There is one resource without which no life on earth is possible: water. But, with higher temperatures and more extreme weather, climate change is putting pressure on water resources. And over two billion people already live in countries where the water supply is inadequate
Water is life. Nothing in nature is simpler. The fate not only of humanity, but of all life on earth is bound up with our stewardship of the global water supply. And water courses are also dynamic eco-systems home to innumerable species of plants and animals. But over the past century, human water use has increased at double the rate of population growth. In simple terms, we are using more water than ever.
Recent decades have seen some important advances when it comes to clean water. Notably, between 2000 and 2020, the number of people using safely managed drinking water increased by 2 billion. But we are now facing a new, unprecedented threat to water resources: climate change. Unicef estimates that half of the world’s population could be living in areas facing water scarcity by as early as 2025, and 700 million people could be displaced by intense water scarcity by 2030.
Responsible water stewardship requires multi-layered solutions. But innovation will play an important role. From new physical technology—such as improved desalination processes—to the use of data to improve the management of water systems, innovators are working to protect the world’s most valuable asset.
Fresh water production
At the most basic level, humans need to drink water to survive. But today, 26 per cent of the global population lack access to safely managed drinking water. At the same time, unsafe water is responsible for 1.2 million deaths each year. In response, innovators are busy developing novel ways of producing fresh water – sometimes, literally, from thin air.
Desalination—which converts the earth’s abundant resources of saltwater into fresh water—is well-established but requires access to a dependable supply of electricity. Many water-stressed regions lack this security of supply. In response, a team of researchers has come up with a solar-powered desalination system that is both more efficient and less expensive than previous methods.
Other than the world’s oceans, the atmosphere is another potential source of water that new technology is looking to tap. Israeli company Watergen has developed a portable atmospheric water generator that pulls water directly from the air. The company is in a race to hit the market with Exaersis Water Innovations, a US company that has also developed a portable device for use by campers and off-grid travellers.
Sanitation and hygiene
People need safe access to water for sanitation and hygiene. Effective sanitation systems require high levels of urban planning and maintenance, which can be challenging in some parts of the world. Map Action is a Mali-based startup that has developed a mapping app that shows the location of issues such as broken pipes, and poor-quality wastewater systems.
In other situations, people lack access to even the most basic facilities like toilets. A Spanish design studio has developed an upcycled, 3D-printed portable toilet designed to provide better facilities for refugees in camps and disaster recovery zones.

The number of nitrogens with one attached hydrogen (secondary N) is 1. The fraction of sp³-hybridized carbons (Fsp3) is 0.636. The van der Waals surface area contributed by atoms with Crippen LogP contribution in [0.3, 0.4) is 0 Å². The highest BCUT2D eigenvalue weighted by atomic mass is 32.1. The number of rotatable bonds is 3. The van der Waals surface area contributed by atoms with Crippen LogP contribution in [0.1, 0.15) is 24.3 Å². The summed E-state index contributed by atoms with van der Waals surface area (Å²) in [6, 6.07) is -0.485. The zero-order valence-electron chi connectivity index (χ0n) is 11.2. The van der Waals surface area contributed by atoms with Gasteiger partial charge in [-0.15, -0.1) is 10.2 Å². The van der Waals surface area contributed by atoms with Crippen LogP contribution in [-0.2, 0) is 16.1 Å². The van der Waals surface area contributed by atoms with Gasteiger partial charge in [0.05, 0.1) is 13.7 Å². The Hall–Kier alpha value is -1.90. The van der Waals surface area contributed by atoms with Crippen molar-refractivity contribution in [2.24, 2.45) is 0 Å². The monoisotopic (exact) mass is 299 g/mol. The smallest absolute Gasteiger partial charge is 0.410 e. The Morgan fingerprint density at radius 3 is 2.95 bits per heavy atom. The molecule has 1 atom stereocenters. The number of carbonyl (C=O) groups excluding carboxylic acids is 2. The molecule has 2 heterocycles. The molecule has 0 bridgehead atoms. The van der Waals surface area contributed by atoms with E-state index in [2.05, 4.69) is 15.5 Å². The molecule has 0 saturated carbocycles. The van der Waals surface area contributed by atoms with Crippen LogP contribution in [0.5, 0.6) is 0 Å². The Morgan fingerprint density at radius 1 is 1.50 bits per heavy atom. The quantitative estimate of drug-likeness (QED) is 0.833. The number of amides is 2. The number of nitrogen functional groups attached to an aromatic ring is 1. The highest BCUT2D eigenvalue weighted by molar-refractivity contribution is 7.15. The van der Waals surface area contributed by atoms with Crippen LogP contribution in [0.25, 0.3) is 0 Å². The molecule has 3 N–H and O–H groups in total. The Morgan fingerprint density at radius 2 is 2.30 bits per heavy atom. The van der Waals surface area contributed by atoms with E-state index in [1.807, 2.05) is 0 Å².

By contrast in the developed world, hygiene can place major demands on water resources. For example, the average showerhead uses 12 litres of water per minute. Danish company Flow Loop has developed a new recirculating shower that reduces water use by 85 per cent.
Pollution and wastewater treatment
Exacerbating issues of water scarcity is the fact that many human activities contaminate water supplies. According to the UN Environment Programme, 80 per cent of global wastewater goes untreated, containing everything from human waste to highly toxic industrial discharges. To tackle the issue of industrial water pollution, Finnish startup Algonomi is developing a circular system that uses algae to both clean up industrial waste water and produce useful materials.
Restoring water-based eco-systems
The water resources we use come from freshwater eco-systems that are on the decline as a result of human activity. Deforestation may grab the headlines, but between 1970 and 2015 the area covered by inland and coastal wetlands declined at three times the rate of forest loss.
Fortunately, innovators are working to mitigate this loss by restoring eco-systems – even within urban contexts. A student design concept aims to improve water circulation in urban rivers by creating a coral-reef-like structure for shrimps, shellfish, and other organisms. Another design for an underwater bicycle garage benefits the aquatic life of the area with porous concrete that helps plants and mussels stick to the walls, while coconut mats help purify the water, and mesh baskets shelter fish.
Target 6B within SDG 6 highlights the importance of supporting and strengthening the participation of local communities in improving water and sanitation management. An app that allows community members in East Africa to maintain and diagnose their own water systems offers an excellent example of how technology can be used for community empowerment. The app provides locals with tools—such as maintenance checklists and diagnostic decision trees—through a smartphone. This helps them to avoid situations where they must wait days or weeks for repairs to their water systems.
Words: Matthew Hempstead
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22nd March 2022